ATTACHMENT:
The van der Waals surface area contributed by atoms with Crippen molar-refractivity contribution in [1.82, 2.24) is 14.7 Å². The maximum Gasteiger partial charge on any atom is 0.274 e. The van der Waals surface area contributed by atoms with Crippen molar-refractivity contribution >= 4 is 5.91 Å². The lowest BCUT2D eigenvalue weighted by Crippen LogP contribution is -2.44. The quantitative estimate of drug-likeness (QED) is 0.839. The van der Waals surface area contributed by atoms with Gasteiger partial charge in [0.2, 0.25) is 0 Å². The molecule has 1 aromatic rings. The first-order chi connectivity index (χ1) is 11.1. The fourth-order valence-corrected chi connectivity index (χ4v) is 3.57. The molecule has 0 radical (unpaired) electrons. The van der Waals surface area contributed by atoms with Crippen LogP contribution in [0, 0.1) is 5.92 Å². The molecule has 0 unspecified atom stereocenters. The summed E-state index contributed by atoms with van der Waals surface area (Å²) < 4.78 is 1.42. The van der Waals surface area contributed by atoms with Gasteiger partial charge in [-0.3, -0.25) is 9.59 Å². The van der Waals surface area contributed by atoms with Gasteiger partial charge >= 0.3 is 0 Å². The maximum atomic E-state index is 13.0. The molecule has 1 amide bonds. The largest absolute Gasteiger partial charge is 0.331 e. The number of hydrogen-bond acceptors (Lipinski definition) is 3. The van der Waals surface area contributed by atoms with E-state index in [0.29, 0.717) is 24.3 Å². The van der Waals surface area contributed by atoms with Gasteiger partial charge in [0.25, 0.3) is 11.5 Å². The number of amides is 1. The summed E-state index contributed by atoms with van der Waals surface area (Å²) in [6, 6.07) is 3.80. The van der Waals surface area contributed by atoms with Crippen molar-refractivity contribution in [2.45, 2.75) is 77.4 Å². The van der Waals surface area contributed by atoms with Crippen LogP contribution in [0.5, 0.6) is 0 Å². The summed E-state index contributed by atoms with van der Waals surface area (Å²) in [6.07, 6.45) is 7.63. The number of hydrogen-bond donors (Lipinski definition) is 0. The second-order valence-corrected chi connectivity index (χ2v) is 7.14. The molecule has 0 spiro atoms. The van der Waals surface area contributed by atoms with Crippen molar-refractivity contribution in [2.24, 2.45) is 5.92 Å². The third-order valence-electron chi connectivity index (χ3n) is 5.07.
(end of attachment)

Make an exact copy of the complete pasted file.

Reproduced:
The van der Waals surface area contributed by atoms with Crippen molar-refractivity contribution in [1.82, 2.24) is 14.7 Å². The maximum Gasteiger partial charge on any atom is 0.274 e. The van der Waals surface area contributed by atoms with Crippen molar-refractivity contribution >= 4 is 5.91 Å². The lowest BCUT2D eigenvalue weighted by Crippen LogP contribution is -2.44. The quantitative estimate of drug-likeness (QED) is 0.839. The van der Waals surface area contributed by atoms with Gasteiger partial charge in [0.2, 0.25) is 0 Å². The molecule has 1 aromatic rings. The first-order chi connectivity index (χ1) is 11.1. The fourth-order valence-corrected chi connectivity index (χ4v) is 3.57. The molecule has 0 radical (unpaired) electrons. The van der Waals surface area contributed by atoms with Crippen LogP contribution in [0, 0.1) is 5.92 Å². The molecule has 0 unspecified atom stereocenters. The summed E-state index contributed by atoms with van der Waals surface area (Å²) < 4.78 is 1.42. The van der Waals surface area contributed by atoms with Gasteiger partial charge in [-0.3, -0.25) is 9.59 Å². The van der Waals surface area contributed by atoms with Gasteiger partial charge >= 0.3 is 0 Å². The maximum atomic E-state index is 13.0. The molecule has 1 amide bonds. The largest absolute Gasteiger partial charge is 0.331 e. The number of hydrogen-bond acceptors (Lipinski definition) is 3. The van der Waals surface area contributed by atoms with E-state index in [0.29, 0.717) is 24.3 Å². The van der Waals surface area contributed by atoms with Gasteiger partial charge in [0.25, 0.3) is 11.5 Å². The number of amides is 1. The summed E-state index contributed by atoms with van der Waals surface area (Å²) in [6, 6.07) is 3.80. The van der Waals surface area contributed by atoms with Crippen molar-refractivity contribution in [2.45, 2.75) is 77.4 Å². The van der Waals surface area contributed by atoms with Crippen LogP contribution in [0.5, 0.6) is 0 Å². The summed E-state index contributed by atoms with van der Waals surface area (Å²) in [6.07, 6.45) is 7.63. The number of hydrogen-bond donors (Lipinski definition) is 0. The second-order valence-corrected chi connectivity index (χ2v) is 7.14. The molecule has 0 spiro atoms. The van der Waals surface area contributed by atoms with Crippen molar-refractivity contribution in [2.24, 2.45) is 5.92 Å². The third-order valence-electron chi connectivity index (χ3n) is 5.07.